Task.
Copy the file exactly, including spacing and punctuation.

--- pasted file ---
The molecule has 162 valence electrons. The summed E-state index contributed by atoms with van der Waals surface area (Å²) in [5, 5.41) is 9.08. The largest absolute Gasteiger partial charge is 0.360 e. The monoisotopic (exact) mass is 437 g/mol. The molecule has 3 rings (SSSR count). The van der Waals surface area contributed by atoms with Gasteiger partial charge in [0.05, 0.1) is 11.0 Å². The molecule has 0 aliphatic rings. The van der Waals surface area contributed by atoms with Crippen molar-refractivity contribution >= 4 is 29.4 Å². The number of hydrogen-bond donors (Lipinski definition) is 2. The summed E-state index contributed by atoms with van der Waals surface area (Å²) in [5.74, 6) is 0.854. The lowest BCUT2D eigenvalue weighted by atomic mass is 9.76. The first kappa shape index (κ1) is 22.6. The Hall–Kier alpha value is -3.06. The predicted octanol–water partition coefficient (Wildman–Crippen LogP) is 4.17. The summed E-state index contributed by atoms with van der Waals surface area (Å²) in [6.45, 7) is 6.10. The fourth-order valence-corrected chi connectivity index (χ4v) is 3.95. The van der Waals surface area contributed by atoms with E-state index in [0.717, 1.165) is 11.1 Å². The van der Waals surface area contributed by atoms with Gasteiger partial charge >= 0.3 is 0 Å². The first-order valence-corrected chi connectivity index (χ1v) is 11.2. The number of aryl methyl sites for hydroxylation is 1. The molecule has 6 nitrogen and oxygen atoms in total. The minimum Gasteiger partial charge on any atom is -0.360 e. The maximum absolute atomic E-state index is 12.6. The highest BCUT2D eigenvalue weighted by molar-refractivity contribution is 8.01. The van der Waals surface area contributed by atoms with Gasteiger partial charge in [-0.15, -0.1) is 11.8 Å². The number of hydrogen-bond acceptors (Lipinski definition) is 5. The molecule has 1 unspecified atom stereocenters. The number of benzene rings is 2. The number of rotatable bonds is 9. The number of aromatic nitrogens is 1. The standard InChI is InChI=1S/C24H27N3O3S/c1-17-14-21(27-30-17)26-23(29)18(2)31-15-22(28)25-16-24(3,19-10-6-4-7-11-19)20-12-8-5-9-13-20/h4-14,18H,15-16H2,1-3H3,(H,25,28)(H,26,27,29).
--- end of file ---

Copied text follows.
The molecule has 162 valence electrons. The summed E-state index contributed by atoms with van der Waals surface area (Å²) in [5, 5.41) is 9.08. The largest absolute Gasteiger partial charge is 0.360 e. The monoisotopic (exact) mass is 437 g/mol. The molecule has 3 rings (SSSR count). The van der Waals surface area contributed by atoms with Gasteiger partial charge in [0.05, 0.1) is 11.0 Å². The molecule has 0 aliphatic rings. The van der Waals surface area contributed by atoms with Crippen molar-refractivity contribution >= 4 is 29.4 Å². The number of hydrogen-bond donors (Lipinski definition) is 2. The summed E-state index contributed by atoms with van der Waals surface area (Å²) in [5.74, 6) is 0.854. The lowest BCUT2D eigenvalue weighted by atomic mass is 9.76. The first kappa shape index (κ1) is 22.6. The Hall–Kier alpha value is -3.06. The predicted octanol–water partition coefficient (Wildman–Crippen LogP) is 4.17. The summed E-state index contributed by atoms with van der Waals surface area (Å²) in [6.45, 7) is 6.10. The fourth-order valence-corrected chi connectivity index (χ4v) is 3.95. The van der Waals surface area contributed by atoms with E-state index in [0.717, 1.165) is 11.1 Å². The van der Waals surface area contributed by atoms with Gasteiger partial charge >= 0.3 is 0 Å². The first-order valence-corrected chi connectivity index (χ1v) is 11.2. The number of aryl methyl sites for hydroxylation is 1. The molecule has 6 nitrogen and oxygen atoms in total. The minimum Gasteiger partial charge on any atom is -0.360 e. The maximum absolute atomic E-state index is 12.6. The highest BCUT2D eigenvalue weighted by molar-refractivity contribution is 8.01. The van der Waals surface area contributed by atoms with Gasteiger partial charge in [-0.15, -0.1) is 11.8 Å². The number of hydrogen-bond acceptors (Lipinski definition) is 5. The molecule has 1 unspecified atom stereocenters. The number of benzene rings is 2. The number of rotatable bonds is 9. The number of aromatic nitrogens is 1. The standard InChI is InChI=1S/C24H27N3O3S/c1-17-14-21(27-30-17)26-23(29)18(2)31-15-22(28)25-16-24(3,19-10-6-4-7-11-19)20-12-8-5-9-13-20/h4-14,18H,15-16H2,1-3H3,(H,25,28)(H,26,27,29).